The conservative civil war won't change anything
Conservatives are fighting on the internet. Does it matter?
I want to begin by apologizing to 99.9999321 percent of the American people.
If you happen to be one of about 300 living persons with a column at a conservative magazine or a sinecure from one of the big D.C. or New York-based right-wing think tanks or maybe a chaired professorship at one of a handful of small liberal arts colleges, you are probably already up to speed with what National Review's David French wrote in response to an article by the opinion editor of the The New York Post, Sohrab Ahmari, that appeared on the website of another magazine. I probably didn't see your tweets, but I'm sure you thought they were funny or insightful or whatever they were supposed to be at the time.
Otherwise, though, there is a decent chance that you might have read a piece like this one in Washington Monthly and found yourself asking what the heck is going on.
Do you want the long answer or the short one? The long answer is that various factions within what might broadly be referred to as the American right are arguing and that their ostensible disputes about "civility" and other tactical questions are actually a smokescreen for substantive disagreements that sometimes cross over into outright hatred of the other side(s) in ways that anyone who cares about American politics should be concerned with. The short answer is that conservatives are fighting on the internet and that it really doesn't matter that much.
Before I proceed I should say that I have myself been in a very modest way involved in all this nonsense. A few weeks ago I agreed to co-sign a statement drafted by Ahmari (naturally only after the two of us had exchanged dozens of vicious insults on Twitter). I have also written occasionally for National Review (on topics like Winnie-the-Pooh and beer). Before that I was an editor and roving correspondent of sorts at the Washington Free Beacon, the neoconservative equivalent of Gawker, and my first full-time job was at the old American Spectator. In other words, I know my way around the vast right-wing conspiracy.
Which is why I have argued for years now that what used to be called the "conservative movement" in the United States is dead. This does not mean that all the individuals or institutions that were associated with it have disappeared (though in recent years many have). It means that the "fusionist" consensus about free markets, national defense, and traditional morals that more or less united religious conservatives, free-market enthusiasts, libertarians, Cold Warriors, and reactionary academics has broken down for good and that there are few good reasons to believe that anything important will replace it soon.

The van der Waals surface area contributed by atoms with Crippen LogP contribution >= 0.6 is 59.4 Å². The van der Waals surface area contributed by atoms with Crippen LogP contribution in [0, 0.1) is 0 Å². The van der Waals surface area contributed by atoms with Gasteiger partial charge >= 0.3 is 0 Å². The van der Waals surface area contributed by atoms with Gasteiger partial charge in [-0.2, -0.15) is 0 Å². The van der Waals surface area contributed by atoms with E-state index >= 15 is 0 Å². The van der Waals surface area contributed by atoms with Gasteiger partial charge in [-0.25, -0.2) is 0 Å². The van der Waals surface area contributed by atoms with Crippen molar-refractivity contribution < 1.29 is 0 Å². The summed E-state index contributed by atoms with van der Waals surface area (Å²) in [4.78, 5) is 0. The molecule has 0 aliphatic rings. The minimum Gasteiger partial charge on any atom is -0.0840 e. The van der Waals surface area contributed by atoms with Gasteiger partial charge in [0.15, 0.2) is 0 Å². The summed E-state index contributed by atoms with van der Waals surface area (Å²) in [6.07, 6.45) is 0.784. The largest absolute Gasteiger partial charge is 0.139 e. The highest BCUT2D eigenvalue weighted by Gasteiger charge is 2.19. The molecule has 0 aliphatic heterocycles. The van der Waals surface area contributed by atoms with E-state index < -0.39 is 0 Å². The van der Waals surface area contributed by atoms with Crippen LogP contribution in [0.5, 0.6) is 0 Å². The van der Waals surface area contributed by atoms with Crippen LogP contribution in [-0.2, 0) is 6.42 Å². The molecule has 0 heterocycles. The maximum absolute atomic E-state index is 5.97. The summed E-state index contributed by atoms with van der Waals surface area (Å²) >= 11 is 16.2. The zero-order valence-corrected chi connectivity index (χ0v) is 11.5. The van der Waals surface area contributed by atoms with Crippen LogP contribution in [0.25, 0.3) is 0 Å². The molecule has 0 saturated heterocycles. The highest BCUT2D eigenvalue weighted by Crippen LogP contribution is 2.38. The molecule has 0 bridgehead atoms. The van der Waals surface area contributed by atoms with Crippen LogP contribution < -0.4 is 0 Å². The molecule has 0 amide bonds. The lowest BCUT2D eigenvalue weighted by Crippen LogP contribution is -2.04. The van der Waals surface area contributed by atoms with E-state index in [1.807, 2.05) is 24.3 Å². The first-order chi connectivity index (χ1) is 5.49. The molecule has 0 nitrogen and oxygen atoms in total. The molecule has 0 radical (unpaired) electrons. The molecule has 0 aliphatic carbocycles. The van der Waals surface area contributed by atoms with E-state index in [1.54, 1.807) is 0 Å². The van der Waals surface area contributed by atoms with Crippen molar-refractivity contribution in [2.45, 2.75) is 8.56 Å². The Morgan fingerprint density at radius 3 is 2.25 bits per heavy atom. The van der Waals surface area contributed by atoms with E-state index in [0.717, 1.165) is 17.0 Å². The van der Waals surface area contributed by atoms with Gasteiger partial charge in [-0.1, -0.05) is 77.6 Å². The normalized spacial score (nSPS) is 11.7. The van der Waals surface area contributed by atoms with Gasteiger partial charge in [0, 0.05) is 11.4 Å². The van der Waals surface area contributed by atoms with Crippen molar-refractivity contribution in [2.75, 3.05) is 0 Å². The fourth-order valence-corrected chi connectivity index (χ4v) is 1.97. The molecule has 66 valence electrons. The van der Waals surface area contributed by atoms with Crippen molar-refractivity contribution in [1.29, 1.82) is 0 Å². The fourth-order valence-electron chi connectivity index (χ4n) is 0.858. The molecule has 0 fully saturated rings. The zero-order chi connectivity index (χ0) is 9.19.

Donald Trump was, I think, the proximate cause of this breakdown. But not a single one of the arguments that right-wingers of different stripes are having now is new. L. Brent Bozell, the brother-in-law of William F. Buckley, was decrying the utter failure of the conservative movement in the late '60s. The writers associated with Chronicles magazine and The American Conservative have always been skeptical of globalized free trade. Irving Kristol vigorously defended the welfare state, and Christopher Lasch's critique of capitalism was as radical in its way as Marx's.
Matthew Continetti recently identified four somewhat overlapping but still recognizably distinct tendencies within the post-Trump American right. First there are Jacksonian populists who occasionally shun GOP economic orthodoxy and identify America's strength with a kind of neo-backwoods frontiersmen mentality exemplified by figures as disparate as Sarah Palin and Ross Perot. Then there are today's paleos, opponents of the post-Cold War global order who have carried Pat Buchanan's cause into the 21st century. Continetti identifies Tucker Carlson as its most influential exponent. The group he calls the reformcons share some, if not all, of the paleo skepticism of free-market absolutism, but they are more likely to use their library voice (and graphs). Finally, there are the post-liberals, reactionaries who believe that what we used to call "the West" took a wrong turn somewhere between 13th-century France and the present. What they all have in common is varying degrees of hostility to both the tactics and the animating principles of the old fusionists.